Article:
MELISSA MAYS: It's a good start. It's not good enough, but there has to be punishment for these people that completely did not do their job, they did the opposite. It needs to go up higher, because at the end of the day, these direct recruits reported to the governor. And his whole thing was running the state of Michigan of a business, instead a government, and we see that on a national level now. And the scary part about it is, is that profit was put over people the entire time. In these emails going back and forth, they were more worried about backlash and how much this was going to cost and what this was going to do rather than saving these people's lives, because again, even though we're seeing these charges, no one is in jail and we want them to live in Flint. We want them to shower in the burning, blistering, showers that we have to deal with and worrying if this shower is going to make me sick. Is this water going to make me sick? Is this water going to hurt my kids? Do these filters work?

I mean there's too many unanswered questions, because, at the end of the day, we still can't use our water and there's no end in sight for that.

BETWEEN THE LINES: Melissa, I've read some opinion in Flint that residents there are really pushing for an indictment of Gov. Snyder himself for his role in this crisis. What's your view of Gov. Snyder and should be the next step in terms of legal cases being developed around the Flint water crisis?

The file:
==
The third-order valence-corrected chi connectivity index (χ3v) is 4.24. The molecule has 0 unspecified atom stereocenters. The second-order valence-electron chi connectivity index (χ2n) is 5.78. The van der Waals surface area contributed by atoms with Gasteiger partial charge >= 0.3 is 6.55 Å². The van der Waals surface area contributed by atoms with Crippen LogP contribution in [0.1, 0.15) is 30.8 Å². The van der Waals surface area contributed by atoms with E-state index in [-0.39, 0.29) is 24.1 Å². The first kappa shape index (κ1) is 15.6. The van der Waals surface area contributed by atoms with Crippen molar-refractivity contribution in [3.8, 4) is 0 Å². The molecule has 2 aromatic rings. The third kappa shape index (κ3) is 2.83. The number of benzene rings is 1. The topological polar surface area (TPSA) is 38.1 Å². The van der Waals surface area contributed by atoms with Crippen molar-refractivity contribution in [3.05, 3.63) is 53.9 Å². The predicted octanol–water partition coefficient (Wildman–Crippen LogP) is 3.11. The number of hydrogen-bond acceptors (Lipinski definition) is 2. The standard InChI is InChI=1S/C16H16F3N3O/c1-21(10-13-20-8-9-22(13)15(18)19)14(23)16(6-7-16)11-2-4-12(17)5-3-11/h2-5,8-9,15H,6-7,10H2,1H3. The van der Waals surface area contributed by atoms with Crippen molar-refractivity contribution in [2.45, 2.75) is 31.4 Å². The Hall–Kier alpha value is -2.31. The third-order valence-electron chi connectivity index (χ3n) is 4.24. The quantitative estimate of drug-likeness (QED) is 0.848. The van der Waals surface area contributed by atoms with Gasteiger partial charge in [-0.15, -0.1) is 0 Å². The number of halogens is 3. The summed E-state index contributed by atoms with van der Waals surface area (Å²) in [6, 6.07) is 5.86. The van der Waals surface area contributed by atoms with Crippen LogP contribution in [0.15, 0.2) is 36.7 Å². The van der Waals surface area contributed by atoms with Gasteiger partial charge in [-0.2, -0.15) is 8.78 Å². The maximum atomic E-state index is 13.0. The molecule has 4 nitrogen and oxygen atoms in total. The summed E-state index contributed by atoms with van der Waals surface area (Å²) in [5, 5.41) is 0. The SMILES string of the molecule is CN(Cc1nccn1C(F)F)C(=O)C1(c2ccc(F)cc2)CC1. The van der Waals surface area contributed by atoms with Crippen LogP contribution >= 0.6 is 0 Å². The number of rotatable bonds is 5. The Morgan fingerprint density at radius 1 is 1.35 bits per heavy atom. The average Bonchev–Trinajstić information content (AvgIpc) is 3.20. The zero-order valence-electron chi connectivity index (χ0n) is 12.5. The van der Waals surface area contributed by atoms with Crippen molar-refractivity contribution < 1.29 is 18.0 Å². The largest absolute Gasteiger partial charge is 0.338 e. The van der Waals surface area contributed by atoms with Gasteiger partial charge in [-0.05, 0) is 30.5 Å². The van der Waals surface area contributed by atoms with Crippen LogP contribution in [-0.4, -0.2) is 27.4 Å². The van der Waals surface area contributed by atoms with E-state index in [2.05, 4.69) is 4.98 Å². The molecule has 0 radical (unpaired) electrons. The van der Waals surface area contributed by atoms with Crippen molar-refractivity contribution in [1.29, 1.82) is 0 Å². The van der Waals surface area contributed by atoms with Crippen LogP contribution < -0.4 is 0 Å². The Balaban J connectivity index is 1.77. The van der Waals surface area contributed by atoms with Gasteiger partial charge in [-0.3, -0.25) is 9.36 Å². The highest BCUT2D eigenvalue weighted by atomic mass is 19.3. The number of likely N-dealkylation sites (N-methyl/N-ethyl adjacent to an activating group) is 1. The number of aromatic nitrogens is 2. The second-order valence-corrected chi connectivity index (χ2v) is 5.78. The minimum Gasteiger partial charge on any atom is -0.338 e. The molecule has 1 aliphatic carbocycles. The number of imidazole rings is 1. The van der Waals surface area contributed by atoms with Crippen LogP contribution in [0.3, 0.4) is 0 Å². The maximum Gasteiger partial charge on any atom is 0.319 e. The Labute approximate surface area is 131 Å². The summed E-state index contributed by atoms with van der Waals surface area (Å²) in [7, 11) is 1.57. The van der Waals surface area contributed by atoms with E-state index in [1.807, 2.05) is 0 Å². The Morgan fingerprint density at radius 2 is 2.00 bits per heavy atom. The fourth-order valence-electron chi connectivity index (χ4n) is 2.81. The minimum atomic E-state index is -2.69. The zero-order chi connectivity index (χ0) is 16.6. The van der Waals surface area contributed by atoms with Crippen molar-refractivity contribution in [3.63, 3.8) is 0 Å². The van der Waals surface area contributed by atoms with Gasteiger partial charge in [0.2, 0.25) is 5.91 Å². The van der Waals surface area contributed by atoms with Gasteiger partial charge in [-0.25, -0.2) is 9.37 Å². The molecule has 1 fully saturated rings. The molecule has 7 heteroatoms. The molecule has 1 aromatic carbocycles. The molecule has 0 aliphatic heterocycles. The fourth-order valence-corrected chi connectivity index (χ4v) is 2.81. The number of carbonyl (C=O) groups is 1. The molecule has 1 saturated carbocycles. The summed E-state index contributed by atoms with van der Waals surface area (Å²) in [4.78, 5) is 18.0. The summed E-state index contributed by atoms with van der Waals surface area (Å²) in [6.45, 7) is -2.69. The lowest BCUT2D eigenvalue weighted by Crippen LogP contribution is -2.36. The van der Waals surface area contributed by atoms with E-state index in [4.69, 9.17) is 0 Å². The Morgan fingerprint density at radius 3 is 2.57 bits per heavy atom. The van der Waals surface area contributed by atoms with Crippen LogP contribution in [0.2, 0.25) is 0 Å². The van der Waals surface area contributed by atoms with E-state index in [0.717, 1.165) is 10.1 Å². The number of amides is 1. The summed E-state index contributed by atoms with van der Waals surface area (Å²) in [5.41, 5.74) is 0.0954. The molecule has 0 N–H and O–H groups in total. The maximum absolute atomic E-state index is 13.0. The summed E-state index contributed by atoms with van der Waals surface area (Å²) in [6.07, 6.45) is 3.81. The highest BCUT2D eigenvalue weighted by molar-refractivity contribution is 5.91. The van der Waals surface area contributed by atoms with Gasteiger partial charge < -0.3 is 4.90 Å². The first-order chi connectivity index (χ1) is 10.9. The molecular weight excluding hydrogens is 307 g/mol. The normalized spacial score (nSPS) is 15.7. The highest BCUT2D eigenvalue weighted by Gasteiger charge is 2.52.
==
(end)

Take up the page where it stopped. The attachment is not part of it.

MELISSA MAYS: Oh, I absolutely agree because Gov. Snyder decided to take away the democratic responsibilities and right of the Flint residents and our elected officials locally, and have the state be the complete dictatorship – which is basically what the Emergency Manager law is. To settle a bottom line, he put one person in that he appointed and he was unelected that answered only to him, and so there was no way that he could say that he didn't know what was going on. Well, when you set up an emergency manager dictorship structure and you put yourself in complete charge of it, you have to be completely prepared to deal with the consequences and you need to be held accountable. And that's where he sits right now. He needs to be held accountable.

For more information visit Water You Fighting For at wateryoufightingfor.com; Water You Fighting For on Facebook at facebook.com/WaterYouFightingFor; Food and Water Watch at foodandwaterwatch.org.

Related Links:

Subscribe and get Between The Lines' Weekly Summary in your inbox!